POLL: Residents backs to the walls

HELP NEEDED: Warwick Corps Officer Lt Steve Spencer says Warwick’s situation is even worse than the national figures released this week.
HELP NEEDED: Warwick Corps Officer Lt Steve Spencer says Warwick’s situation is even worse than the national figures released this week. Michael Cormack

Would you consider yourself as someone 'doing it tough'?

This poll ended on 31 May 2015.

Current Results





This is not a scientific poll. The results reflect only the opinions of those who chose to participate.

One Warwick couple, who spoke on the condition of anonymity - we will call them Kelly and Daniel - are better off than some but still feel the squeeze each day.

Kelly is unable to work because of a disability, while Daniel only has sporadic employment.

"After we pay our bills, there is little left and what is left goes on fuel and food," Daniel said.

"There have been times where we have had to borrow money for food.

"It's crossed my mind in the past to grab something off the shelves in the supermarket and run out with it.

"After we have dinner, we often turn off all the lights in the house to save electricity. We often can't even afford to have the television on."

According to figures released by the Salvation Army this week, one-quarter of Australians go without at least one major meal each day, 87% of adults and 60% of children surveyed reported severe deprivation and, on average, people had just $18 a day to live off after accommodation expenses.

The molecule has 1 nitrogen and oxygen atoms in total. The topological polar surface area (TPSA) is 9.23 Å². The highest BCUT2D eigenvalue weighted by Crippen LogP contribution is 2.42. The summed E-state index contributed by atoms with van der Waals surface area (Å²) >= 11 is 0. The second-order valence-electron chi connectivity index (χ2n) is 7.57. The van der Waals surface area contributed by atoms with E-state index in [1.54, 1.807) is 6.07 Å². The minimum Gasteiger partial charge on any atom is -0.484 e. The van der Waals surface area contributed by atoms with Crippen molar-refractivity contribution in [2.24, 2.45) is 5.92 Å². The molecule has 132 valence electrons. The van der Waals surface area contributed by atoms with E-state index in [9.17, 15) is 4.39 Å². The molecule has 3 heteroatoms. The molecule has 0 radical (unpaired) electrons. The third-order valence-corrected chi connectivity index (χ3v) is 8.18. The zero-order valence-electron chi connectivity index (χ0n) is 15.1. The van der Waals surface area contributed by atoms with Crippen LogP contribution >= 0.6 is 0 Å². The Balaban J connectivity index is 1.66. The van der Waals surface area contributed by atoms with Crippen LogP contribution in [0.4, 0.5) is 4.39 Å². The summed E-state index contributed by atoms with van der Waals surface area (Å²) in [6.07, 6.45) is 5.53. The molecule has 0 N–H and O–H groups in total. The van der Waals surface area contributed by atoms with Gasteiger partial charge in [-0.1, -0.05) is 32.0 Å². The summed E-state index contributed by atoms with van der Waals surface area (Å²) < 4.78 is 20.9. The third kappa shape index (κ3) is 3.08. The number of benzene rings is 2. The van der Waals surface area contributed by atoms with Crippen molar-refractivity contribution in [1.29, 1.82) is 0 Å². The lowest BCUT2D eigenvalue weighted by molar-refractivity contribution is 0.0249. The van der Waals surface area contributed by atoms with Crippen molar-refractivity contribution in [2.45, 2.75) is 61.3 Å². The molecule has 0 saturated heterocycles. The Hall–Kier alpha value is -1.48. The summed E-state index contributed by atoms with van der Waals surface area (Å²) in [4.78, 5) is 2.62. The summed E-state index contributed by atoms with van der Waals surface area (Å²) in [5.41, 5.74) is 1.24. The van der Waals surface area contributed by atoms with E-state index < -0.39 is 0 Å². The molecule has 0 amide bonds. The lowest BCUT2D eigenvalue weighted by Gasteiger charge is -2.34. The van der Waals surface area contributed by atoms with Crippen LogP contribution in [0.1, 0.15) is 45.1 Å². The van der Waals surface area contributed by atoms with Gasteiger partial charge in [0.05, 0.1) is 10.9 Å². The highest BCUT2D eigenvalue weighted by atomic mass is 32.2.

While the nation-wide figures were frightening, Salvation Army corps officer for Warwick, Lieutenant Steve Spencer, says the Rose City is even worse off.

"From what I've seen in my role with the Salvation Army, if you did the figures for Warwick, they would probably be slightly worse off than the Australia-wide figures," Lt Spencer said.

"I've had quite a few experiences where I needed to make contact with a mental health unit for the person or the couple."

On average, Daniel said he worked about two days a week.

"I have nothing at this point in terms of work, I don't know when I will be working next," he said.

"I only find out each night if I'm working the next day.

"I've asked my boss to go full-time but he tells me there is no full-time work available."


Kelly said the situation had taken its toll on her.

"There has been plenty of crying," she said.

"After a while you just give up, you just get over it."

Lt Spencer said there was no single solution to the issue.

"There needs to be a top-down assessment (of society)," he said.

"There needs to be a systematic view - I don't think there is one true answer.

"I think there needs to be a look at everything - rates, taxes, the lot.

"Another thing I'm noticing is that the population is growing and so too is the divide between the richest and the poorest."

Lt Spencer said he was worried the situation would only get worse.

"It used to only be people who were unemployed or in a bad situation who were living below the poverty line," Lt Spencer said.

"Now the middle class is also getting close to the red line.

"It puts people only an injury at work or an illness away from the red line.

"Once you get behind, it can be awfully hard to catch up again."

The Salvation Army will hold its Red Shield Appeal today and tomorrow.

Look out for Red Shield collection tins at various businesses around Warwick to help those less fortunate.

Topics:  cost of living editors picks employment poverty unemployment

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